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This article in JEQ

  1. Vol. 41 No. 4, p. 1315-1323
     
    Published: July, 2012


    * Corresponding author(s): andreas.duffner@wur.nl
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doi:10.2134/jeq2011.0316

Pesticide Transport Pathways from a Sloped Litchi Orchard to an Adjacent Tropical Stream as Identified by Hydrograph Separation

  1. Andreas Duffner *ab,
  2. Joachim Ingwersena,
  3. Cindy Hugenschmidtac and
  4. Thilo Strecka
  1. a Institute of Soil Science and Land Evaluation, Biogeophysics Section, Univ. of Hohenheim, 70953 Stuttgart, Germany
    b Dep. of Soil Quality, Wageningen Univ., Droevendaalsesteeg 4, 6708 PB Wageningen, The Netherlands
    c Dep. of Hydrology and Water Resources Management, Univ. of Kiel, Olshausenstr. 75, 24118 Kiel, Germany. Assigned to Associate Editor Nathan Nelson

Abstract

This study was performed to identify the transport pathways of pesticides from a sloped litchi (Litchi chinensis Sonn.) orchard to a nearby stream based on a three-component hydrograph separation (baseflow, interflow, surface runoff). Dissolved silica and electrical conductivity were chosen as representative tracers. During the study period (30 d), 0.4 and 0.01% of the applied mass of atrazine and chlorpyrifos, respectively, were detected in the stream after 151 mm of rainfall. Baseflow (80–96%) was the dominant hydrological flow component, followed by interflow (3–18%) and surface runoff (1–7%). Despite its small contribution to total discharge, surface runoff was the dominant atrazine transport pathway during the first days after application because pesticide concentrations in the surface runoff flow component declined quickly within several days. Preferential transport with interflow became the dominant pathway of atrazine. Because chlorpyrifos was detected in the stream water only twice, it was not included in the hydrograph separation. A feature of the surface runoff pathway was the coincidence of pesticide and discharge peaks. In contrast, peak concentrations of pesticides transported by interflow occurred during the hydrograph recession phases. Stormflow generation and pesticide transport depended on antecedent rainfall. The combination of high-resolution pesticide concentration measurements with a three-component hydrograph separation has been shown to be a suitable method to identify pesticide transport pathways under tropical conditions.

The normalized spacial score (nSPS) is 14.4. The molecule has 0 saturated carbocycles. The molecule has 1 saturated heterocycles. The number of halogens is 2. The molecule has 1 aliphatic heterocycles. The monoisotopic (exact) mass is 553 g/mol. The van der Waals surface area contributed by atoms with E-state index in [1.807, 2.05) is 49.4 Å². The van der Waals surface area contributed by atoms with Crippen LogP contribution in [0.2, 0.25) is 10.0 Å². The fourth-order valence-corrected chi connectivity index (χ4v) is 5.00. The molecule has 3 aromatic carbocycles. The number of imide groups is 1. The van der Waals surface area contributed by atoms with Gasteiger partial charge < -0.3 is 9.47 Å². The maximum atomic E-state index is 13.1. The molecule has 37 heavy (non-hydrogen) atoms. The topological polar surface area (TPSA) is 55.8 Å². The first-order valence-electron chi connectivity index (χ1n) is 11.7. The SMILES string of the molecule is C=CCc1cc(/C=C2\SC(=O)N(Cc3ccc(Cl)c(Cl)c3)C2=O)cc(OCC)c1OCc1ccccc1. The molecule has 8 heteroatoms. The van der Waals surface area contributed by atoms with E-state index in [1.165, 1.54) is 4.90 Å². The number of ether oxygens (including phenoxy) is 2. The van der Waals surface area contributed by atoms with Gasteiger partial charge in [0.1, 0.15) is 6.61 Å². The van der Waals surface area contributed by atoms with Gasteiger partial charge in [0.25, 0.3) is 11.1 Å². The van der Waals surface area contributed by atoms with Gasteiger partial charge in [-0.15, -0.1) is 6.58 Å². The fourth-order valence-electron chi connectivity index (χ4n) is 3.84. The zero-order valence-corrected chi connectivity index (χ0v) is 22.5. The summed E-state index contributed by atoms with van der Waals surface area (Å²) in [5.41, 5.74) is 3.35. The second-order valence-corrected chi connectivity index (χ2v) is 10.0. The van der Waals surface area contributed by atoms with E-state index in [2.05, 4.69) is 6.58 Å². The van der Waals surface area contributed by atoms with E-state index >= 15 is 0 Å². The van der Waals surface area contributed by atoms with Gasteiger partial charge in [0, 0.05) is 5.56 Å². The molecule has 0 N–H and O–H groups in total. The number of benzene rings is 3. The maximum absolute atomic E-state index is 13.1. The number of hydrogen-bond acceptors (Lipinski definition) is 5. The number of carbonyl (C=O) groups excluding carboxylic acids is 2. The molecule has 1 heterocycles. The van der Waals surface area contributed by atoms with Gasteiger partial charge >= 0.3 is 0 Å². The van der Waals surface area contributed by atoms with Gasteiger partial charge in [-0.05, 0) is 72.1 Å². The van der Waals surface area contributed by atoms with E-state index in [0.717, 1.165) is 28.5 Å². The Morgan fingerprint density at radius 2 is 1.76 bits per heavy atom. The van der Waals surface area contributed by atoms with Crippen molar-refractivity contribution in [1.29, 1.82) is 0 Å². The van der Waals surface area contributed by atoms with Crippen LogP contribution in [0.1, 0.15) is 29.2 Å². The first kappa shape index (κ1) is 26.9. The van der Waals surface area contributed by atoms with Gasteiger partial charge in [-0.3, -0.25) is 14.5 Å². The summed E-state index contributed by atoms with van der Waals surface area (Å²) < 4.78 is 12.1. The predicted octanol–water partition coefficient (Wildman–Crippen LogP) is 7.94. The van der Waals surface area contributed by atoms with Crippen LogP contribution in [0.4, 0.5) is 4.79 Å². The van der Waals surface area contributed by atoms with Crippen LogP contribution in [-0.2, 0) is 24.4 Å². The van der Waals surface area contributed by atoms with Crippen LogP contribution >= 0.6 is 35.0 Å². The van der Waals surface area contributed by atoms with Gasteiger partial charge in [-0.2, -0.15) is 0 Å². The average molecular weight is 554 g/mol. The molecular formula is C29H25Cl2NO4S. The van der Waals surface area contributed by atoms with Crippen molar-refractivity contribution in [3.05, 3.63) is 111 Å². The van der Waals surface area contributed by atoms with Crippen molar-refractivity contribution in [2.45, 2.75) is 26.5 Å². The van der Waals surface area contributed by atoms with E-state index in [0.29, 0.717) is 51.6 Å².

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Copyright © 2012. Copyright © by the American Society of Agronomy, Crop Science Society of America, and Soil Science Society of America, Inc.

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